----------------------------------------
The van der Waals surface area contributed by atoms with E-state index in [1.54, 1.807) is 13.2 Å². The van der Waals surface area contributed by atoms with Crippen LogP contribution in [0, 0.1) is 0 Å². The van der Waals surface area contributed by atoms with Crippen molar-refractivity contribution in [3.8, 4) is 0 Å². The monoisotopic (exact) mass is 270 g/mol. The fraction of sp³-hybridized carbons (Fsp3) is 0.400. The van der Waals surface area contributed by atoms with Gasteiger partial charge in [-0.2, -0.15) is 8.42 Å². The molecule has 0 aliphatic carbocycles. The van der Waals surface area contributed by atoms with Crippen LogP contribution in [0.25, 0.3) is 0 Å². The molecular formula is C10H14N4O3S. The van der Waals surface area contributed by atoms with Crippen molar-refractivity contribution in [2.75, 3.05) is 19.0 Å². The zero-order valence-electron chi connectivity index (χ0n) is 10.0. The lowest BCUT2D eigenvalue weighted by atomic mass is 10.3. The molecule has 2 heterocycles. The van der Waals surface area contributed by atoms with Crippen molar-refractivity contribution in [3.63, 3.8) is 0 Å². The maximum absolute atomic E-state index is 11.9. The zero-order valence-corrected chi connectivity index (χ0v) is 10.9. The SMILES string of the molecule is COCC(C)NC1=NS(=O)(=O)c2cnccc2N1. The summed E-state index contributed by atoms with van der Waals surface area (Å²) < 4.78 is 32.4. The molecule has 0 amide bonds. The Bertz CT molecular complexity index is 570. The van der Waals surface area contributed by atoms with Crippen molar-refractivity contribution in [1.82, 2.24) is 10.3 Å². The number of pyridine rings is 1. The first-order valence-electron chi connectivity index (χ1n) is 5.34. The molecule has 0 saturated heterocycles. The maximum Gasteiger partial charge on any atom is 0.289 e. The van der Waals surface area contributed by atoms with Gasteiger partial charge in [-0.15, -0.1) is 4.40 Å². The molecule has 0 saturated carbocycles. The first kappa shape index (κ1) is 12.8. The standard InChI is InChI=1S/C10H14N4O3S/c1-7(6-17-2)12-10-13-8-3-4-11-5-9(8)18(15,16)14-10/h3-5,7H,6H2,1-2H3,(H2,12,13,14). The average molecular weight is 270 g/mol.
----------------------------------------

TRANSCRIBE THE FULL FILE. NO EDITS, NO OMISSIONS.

The van der Waals surface area contributed by atoms with E-state index in [1.54, 1.807) is 13.2 Å². The van der Waals surface area contributed by atoms with Crippen LogP contribution in [0, 0.1) is 0 Å². The van der Waals surface area contributed by atoms with Crippen molar-refractivity contribution in [3.8, 4) is 0 Å². The monoisotopic (exact) mass is 270 g/mol. The fraction of sp³-hybridized carbons (Fsp3) is 0.400. The van der Waals surface area contributed by atoms with Gasteiger partial charge in [-0.2, -0.15) is 8.42 Å². The molecule has 0 aliphatic carbocycles. The van der Waals surface area contributed by atoms with Crippen LogP contribution in [0.25, 0.3) is 0 Å². The molecular formula is C10H14N4O3S. The van der Waals surface area contributed by atoms with Crippen molar-refractivity contribution in [2.75, 3.05) is 19.0 Å². The zero-order valence-electron chi connectivity index (χ0n) is 10.0. The lowest BCUT2D eigenvalue weighted by atomic mass is 10.3. The molecule has 2 heterocycles. The van der Waals surface area contributed by atoms with Crippen molar-refractivity contribution in [3.63, 3.8) is 0 Å². The maximum absolute atomic E-state index is 11.9. The zero-order valence-corrected chi connectivity index (χ0v) is 10.9. The SMILES string of the molecule is COCC(C)NC1=NS(=O)(=O)c2cnccc2N1. The summed E-state index contributed by atoms with van der Waals surface area (Å²) < 4.78 is 32.4. The molecule has 0 amide bonds. The Bertz CT molecular complexity index is 570. The van der Waals surface area contributed by atoms with Crippen molar-refractivity contribution in [1.82, 2.24) is 10.3 Å². The number of pyridine rings is 1. The first-order valence-electron chi connectivity index (χ1n) is 5.34. The molecule has 0 saturated heterocycles. The maximum Gasteiger partial charge on any atom is 0.289 e. The van der Waals surface area contributed by atoms with Gasteiger partial charge in [-0.15, -0.1) is 4.40 Å². The molecule has 0 saturated carbocycles. The first kappa shape index (κ1) is 12.8. The standard InChI is InChI=1S/C10H14N4O3S/c1-7(6-17-2)12-10-13-8-3-4-11-5-9(8)18(15,16)14-10/h3-5,7H,6H2,1-2H3,(H2,12,13,14). The average molecular weight is 270 g/mol.